The coliving basics
Coliving is nothing new – it’s been a housing alternative throughout time. But today’s modern form of communal living is growing in popularity as an antidote to the growing lack of affordable housing throughout the U.S. At its core, coliving is the sharing of living spaces in a furnished housing complex where residents have their own private bedrooms but share access to the building and common areas (such as the kitchen, bathroom, and living room).
Why is it so popular?
This trend is quickly being adopted by young adults across large cities nationwide. Its strong demand is propelled by millennials, in particular, who are looking to live in freshly furnished spaces with an array of amenities – and for a convenient price. But its appeal goes beyond that; it’s also a practical, inexpensive housing option for students, service workers, digital nomads, retirees looking to extend their savings – and individuals simply trying to relocate to a new city (after all, moving to a new place is overwhelming enough without the high barriers to entry involved).
And because coliving arrangements reduce living costs, they also provide access to more central locations that otherwise might be unattainable. This means less time commuting, easier access to public transportation, and let’s be honest, more choices for what to do with all that newly found free time.
It’s more than just dollars and cents
There’s also the strong appeal of connection. Just like many people prefer co-working spaces over working solo in a coffee shop or their own home, many people prefer living in a shared space because they crave a sense of community. The very nature of shared amenities encourages socializing and interaction among residents, establishing daily opportunities for connection outside of the work environment.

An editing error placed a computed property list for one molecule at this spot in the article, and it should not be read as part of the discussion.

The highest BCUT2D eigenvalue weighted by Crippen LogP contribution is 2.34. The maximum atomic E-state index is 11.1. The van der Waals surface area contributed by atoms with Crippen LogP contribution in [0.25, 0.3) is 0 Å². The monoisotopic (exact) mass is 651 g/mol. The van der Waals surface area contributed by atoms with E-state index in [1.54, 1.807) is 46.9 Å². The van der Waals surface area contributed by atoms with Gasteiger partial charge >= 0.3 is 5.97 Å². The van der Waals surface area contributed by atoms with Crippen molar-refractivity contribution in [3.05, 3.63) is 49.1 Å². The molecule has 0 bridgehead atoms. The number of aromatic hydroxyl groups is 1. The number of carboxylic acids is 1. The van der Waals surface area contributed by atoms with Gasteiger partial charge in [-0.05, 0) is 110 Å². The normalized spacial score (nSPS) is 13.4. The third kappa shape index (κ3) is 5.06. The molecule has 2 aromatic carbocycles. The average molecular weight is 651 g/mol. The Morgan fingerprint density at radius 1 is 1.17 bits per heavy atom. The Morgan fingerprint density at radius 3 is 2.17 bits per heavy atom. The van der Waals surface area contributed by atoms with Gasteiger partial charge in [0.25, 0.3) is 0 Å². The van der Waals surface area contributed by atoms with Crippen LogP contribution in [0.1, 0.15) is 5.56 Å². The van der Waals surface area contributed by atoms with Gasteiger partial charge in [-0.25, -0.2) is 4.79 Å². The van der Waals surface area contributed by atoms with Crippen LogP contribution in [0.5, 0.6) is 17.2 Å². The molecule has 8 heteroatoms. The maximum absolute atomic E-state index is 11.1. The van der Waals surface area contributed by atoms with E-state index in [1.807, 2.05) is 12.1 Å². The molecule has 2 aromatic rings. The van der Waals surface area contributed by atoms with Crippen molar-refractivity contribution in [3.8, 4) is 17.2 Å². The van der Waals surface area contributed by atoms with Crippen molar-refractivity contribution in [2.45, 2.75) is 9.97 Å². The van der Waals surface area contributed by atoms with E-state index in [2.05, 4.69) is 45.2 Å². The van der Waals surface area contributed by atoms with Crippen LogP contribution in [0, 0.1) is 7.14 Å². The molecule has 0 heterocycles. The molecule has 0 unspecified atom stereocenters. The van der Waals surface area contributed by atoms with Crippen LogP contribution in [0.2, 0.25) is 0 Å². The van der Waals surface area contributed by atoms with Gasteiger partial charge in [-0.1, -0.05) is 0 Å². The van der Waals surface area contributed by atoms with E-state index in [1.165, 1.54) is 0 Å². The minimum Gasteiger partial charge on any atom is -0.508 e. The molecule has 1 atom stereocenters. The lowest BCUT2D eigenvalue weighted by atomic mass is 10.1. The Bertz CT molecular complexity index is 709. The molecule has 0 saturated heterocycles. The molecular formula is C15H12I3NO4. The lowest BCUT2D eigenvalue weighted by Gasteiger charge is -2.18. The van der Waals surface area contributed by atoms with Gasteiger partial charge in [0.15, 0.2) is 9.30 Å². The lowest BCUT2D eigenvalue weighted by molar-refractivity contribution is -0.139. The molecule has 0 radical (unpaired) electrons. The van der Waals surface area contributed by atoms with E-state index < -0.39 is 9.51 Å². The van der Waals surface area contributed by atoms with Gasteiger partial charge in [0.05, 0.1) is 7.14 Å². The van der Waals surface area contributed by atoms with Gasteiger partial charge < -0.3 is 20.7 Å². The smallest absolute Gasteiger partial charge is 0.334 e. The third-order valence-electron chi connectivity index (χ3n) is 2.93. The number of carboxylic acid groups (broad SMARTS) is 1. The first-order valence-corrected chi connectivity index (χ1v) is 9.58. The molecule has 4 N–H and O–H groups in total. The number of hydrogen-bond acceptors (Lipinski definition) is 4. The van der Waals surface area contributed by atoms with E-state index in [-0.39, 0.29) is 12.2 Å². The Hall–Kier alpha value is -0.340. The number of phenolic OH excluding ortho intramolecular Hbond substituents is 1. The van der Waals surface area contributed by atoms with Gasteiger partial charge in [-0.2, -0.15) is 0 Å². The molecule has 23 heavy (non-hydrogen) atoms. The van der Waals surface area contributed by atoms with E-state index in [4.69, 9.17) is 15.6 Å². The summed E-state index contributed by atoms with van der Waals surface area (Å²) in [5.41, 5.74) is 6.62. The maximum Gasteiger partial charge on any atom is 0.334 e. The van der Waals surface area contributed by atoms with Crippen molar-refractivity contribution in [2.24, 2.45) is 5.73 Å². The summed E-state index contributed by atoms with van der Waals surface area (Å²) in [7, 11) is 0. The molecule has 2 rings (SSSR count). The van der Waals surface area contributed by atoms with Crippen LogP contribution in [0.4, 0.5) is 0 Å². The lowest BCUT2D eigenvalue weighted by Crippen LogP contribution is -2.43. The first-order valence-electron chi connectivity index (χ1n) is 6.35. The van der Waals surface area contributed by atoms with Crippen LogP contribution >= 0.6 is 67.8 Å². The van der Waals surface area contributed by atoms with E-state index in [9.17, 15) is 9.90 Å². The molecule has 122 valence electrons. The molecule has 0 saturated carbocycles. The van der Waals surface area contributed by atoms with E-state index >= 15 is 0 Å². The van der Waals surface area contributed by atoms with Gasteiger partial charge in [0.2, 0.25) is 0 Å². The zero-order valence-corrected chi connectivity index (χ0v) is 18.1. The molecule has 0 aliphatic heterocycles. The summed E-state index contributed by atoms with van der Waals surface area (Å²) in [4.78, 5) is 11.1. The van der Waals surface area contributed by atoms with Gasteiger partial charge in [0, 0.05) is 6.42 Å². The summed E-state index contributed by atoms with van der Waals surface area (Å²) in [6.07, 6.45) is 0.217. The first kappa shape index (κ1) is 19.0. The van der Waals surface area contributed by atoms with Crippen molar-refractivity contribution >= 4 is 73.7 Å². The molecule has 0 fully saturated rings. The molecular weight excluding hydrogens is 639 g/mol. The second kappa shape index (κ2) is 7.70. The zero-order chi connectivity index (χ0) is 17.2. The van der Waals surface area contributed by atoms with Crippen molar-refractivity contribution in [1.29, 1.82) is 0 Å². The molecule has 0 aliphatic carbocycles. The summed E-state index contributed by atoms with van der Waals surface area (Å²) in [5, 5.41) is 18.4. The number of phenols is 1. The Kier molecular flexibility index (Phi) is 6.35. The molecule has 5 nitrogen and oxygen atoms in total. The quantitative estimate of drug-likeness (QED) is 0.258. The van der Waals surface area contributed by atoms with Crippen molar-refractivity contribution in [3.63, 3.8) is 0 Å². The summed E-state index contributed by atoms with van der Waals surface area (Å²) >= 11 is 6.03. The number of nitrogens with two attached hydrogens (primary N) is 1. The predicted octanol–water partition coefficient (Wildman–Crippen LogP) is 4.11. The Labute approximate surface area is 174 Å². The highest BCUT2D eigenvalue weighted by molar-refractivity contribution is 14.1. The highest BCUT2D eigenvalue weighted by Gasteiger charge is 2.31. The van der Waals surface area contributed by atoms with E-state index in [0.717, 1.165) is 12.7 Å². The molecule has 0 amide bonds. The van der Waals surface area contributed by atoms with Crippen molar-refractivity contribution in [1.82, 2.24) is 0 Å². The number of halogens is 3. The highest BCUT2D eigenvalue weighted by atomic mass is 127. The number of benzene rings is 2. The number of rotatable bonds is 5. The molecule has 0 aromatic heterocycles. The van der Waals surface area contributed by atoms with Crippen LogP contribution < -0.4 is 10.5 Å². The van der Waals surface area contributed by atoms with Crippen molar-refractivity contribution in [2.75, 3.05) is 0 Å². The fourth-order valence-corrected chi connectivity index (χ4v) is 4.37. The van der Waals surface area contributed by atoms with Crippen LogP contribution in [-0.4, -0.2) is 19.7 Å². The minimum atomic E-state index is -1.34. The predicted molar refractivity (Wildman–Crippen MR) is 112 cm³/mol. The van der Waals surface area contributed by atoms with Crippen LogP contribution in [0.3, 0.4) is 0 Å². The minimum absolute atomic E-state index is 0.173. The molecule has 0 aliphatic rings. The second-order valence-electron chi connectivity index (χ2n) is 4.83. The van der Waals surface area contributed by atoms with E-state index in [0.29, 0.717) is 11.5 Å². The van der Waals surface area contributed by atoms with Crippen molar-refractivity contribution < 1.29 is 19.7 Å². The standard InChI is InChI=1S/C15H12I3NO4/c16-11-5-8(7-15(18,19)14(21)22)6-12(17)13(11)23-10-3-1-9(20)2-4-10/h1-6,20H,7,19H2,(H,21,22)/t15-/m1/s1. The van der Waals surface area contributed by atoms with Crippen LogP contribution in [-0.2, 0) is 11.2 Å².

Accessible housing is “in”
In many ways, living with co-habitants in a house filled with strangers is not that much different than regular roommate living. And while this revamped version of living with roommates still brings the perks of renting (you don’t have to maintain a home and cover overhead costs, for example), it also means you don’t have to fork over a large cash deposit that can be hard to secure or sign a long-term lease that ties you down. This is especially appealing for those who are trying to figure things out as they plan for the future.
Affordable, practical living that’s adaptable
As a cheaper alternative to traditional renting, coliving combines affordability with convenience for its residents. So whether you’re saving up to buy a home, trying to improve your credit score, or looking to travel more, coliving offers a cost-effective housing option regardless of your unique circumstances.